However, various White House Administrations have interpreted the law as providing the President much broader powers—a view upheld by the courts. This has made the Antiquities Act an irresistible tool of radical environmentalists and their allies seeking to restrict access to public lands. Environmental politics was behind, for example, President Clinton’s establishment of 19 new monuments – including designations in California – that decimated the state’s timber industry. California lost 84 wood product mills and factories, representing more than 54,000 jobs. Sierra Forest Products and the small community of Dinuba were among the casualties as Sierra and Sequoia National Park timber production plummeted from 183 million board feet per year to only 10 million.

These “political” monument designations are clearly not in keeping with the spirit or intent of the Antiquities Act. For this reason, I have introduced legislation – the National Monuments Designation Transparency and Accountability Act – that requires all new monuments to be approved by Congress within two years of their establishment. Without Congressional approval, a monument designation made under the reformed Antiquities Act would terminate as would any restrictions placed upon its uses.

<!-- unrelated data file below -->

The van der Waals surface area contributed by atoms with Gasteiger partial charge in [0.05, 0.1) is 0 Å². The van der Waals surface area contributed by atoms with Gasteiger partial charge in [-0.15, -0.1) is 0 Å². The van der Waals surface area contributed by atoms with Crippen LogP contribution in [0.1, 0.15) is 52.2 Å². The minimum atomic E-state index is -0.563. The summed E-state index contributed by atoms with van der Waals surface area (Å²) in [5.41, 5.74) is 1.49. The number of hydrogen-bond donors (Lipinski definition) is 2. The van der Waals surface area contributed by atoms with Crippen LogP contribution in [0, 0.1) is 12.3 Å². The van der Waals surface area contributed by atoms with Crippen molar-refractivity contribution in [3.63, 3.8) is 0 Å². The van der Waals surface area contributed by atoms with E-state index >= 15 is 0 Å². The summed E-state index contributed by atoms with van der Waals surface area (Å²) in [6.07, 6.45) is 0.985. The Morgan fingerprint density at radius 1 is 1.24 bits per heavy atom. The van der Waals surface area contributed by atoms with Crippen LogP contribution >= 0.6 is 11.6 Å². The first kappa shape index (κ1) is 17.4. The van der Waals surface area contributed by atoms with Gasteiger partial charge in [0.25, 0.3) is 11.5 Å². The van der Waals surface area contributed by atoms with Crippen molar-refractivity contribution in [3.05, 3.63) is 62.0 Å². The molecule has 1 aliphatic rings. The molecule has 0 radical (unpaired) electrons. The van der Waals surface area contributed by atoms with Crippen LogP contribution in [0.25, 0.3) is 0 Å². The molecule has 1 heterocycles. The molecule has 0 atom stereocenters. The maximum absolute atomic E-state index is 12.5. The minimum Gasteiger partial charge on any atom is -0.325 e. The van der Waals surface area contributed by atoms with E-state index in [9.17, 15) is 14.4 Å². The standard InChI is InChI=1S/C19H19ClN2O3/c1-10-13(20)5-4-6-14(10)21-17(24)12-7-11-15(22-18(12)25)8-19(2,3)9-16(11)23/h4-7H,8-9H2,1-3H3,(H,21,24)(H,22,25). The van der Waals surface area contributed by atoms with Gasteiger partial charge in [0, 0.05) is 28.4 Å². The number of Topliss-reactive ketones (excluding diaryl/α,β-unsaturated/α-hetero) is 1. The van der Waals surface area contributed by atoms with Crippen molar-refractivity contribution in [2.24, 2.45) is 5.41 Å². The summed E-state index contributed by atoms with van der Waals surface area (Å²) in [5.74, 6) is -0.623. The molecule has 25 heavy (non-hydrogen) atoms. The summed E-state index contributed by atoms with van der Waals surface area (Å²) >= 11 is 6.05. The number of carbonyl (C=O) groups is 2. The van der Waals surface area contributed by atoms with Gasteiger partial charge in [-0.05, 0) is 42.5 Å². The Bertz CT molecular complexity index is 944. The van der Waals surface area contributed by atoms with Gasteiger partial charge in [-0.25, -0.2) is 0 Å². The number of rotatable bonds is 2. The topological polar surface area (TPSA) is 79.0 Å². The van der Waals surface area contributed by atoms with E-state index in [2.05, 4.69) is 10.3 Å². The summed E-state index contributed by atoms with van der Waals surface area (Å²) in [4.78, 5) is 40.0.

To restore meaningful oversight and transparency, consultation with local communities and the public will be required prior to future designations. My bill will also require that within a year of a new monument designation, the Department of Interior produce a report on its economic impact, in addition to the impact on our nation’s energy security.

The changes I have outlined are intended to prevent use of the Antiquities Act for political purposes. My bill will not eliminate existing National Monument designations, nor will it prevent the President from acting to protect national treasures or important historic sites in the future. Instead, the reforms I propose will force the President to justify his actions before the American people. Without reform, rural America remains at risk of politically motivated land restrictions that not only undermine our economy but increase our nation’s dependence on importation of goods that can and should be produced here.